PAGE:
Why SOPA and PIPA are Evil

On Jan 18th a couple of extremely prominent websites went “dark” to protest two bills currently winding their way through the Congress, SOPA and PIPA. Many are wondering exactly what SOPA and PIPA are and why they are so terrible. Here’s the breakdown in non-geek speak:

What are They?

SOPA stands for “Stop Online Piracy Act” and is a bill being sent through the House of Representatives to prevent the theft of intellectual property/content on the internet.

PIPA is the “Protect IP Act” which is the Senate’s equivalent of SOPA.

The intent of these two bills is to, basically, stop online piracy and protect the groundwork of the “internet economy”. Sounds pretty noble, I know. Unfortunately, what it sounds like it does and what it actually does are not the same. Not even close, in this case.

What Do They Do?

The basis of these bills is to empower content owners to be able to shut down a site that is compromising (i.e. stealing) its content. The face of these bills is to enable movie/music/publishing studios to shut down torrent sites like The Pirate Bay and others of its ilk when they illegally distribute copyrighted content. Sounds pretty good, right? We don’t like Somali Pirates, why should we like internet pirates? Unfortunately, millions of people illegally download content every day (shame on you!), and that costs a lot of profit world wide. Profit is income and income is more jobs, more taxes, more consumption, etc, etc.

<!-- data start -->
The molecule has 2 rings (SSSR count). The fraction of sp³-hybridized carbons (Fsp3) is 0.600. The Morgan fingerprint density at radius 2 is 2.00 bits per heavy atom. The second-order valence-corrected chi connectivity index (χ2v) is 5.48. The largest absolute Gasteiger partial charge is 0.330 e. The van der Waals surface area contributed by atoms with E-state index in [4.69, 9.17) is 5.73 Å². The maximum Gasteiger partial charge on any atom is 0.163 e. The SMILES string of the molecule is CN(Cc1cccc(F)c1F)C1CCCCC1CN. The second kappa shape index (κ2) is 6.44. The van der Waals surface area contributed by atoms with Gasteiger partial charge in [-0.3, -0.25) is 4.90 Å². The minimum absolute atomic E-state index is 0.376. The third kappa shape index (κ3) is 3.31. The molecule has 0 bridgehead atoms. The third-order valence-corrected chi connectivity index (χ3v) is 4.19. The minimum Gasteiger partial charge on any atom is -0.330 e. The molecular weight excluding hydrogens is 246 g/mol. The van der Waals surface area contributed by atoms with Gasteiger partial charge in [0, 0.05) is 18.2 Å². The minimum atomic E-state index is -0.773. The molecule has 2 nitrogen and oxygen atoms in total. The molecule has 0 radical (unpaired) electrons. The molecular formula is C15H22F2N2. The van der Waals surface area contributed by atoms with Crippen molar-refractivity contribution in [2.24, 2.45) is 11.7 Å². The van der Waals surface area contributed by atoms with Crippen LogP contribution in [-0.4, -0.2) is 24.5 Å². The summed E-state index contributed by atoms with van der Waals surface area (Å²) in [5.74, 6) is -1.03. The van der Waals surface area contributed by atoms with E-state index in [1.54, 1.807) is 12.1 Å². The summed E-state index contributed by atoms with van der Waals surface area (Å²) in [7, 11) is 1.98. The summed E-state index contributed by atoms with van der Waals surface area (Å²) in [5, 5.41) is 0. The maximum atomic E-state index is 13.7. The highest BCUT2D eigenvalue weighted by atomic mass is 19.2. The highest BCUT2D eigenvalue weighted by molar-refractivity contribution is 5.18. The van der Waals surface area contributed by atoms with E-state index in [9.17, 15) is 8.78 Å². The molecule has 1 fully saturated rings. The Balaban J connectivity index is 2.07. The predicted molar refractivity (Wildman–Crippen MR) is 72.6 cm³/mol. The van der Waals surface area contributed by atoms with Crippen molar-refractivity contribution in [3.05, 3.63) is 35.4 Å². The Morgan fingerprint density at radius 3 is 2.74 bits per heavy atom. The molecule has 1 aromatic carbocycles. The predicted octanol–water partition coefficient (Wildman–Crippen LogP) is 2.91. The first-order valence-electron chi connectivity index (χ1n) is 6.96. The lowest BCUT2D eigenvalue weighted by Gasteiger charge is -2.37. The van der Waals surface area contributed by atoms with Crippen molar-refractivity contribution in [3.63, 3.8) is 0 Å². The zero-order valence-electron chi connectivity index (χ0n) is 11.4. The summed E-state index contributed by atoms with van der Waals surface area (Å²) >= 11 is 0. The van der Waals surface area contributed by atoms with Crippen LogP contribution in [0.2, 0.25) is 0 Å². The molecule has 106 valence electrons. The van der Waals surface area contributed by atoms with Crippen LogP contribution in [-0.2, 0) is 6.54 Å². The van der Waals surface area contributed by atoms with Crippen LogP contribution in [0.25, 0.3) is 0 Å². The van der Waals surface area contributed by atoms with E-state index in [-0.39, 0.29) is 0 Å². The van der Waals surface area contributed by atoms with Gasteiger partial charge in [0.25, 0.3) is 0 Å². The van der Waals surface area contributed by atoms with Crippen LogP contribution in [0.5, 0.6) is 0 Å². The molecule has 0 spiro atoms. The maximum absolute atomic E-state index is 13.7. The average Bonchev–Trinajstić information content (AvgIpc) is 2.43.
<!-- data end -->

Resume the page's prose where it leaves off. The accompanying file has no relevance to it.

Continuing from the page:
Unfortunately, neither bill is really empowered to actually achieve this objective. Saying you want to shut down foreign hosted torrent sites is a far cry from actually being able to do it. After all, there are dozens of laws that already provide for the protection of copyrighted material. It’s not like you need another law to say that stealing is wrong — it’s wrong.

What this law actually does is provide legal support for the indiscriminate shutting down of websites by powerful ISP holders and content owners on the grounds of copyright. Without any legal sanction whatsoever.

What Exactly Does That Mean?

OK, here’s where things can get into the weeds, so I’m going to tread gently to keep this at the big picture level.

SOPA and PIPA allow, basically, for the disassembly of the internet. Yeah, that’s a big claim, I know. It does this by a few key provisions, mainly: 1) The main provision, protection from copyright infringement, 2) The “Vigilante Clause” and 3) the “Anti-Circumvention” policy.

Here they are one at a time:

Copyright Infringement Protection. The selling point for this was to prevent online piracy, as I said. Primarily movies, music, and eBooks, but it opens the door to a lot more. And that’s where the problem really hits. What are the limits to “copyright infringement”? It’s easy when you say you want to prevent illegal downloads of “Ghost Protocol”. It’s hard when you get into ideas, quotes, and pictures. How weird can this get? Well, currently DC Comics is suing a slew of fans and tattoo shops for tattoos of their licensed characters. I have a Green Lantern t-Shirt and was wearing it when my children were born. There are pictures of me holding my children in that t-shirt online. The sites that hold those pictures can be shut down under the provisions of SOPA and PIPA. And, if they can shut down guy wearing a Green Lantern shirt, they can shut down a site with pics of a Nike shirt or shoes. Are you a running blogger? Did you include a picture when you wrote a negative review of some Nike shoes? Guess what? They can SHUT YOU DOWN under SOPA/PIPA. It’s not just about stealing music — there is no defined limit to intellectual property in SOPA/PIPA so everything is free game.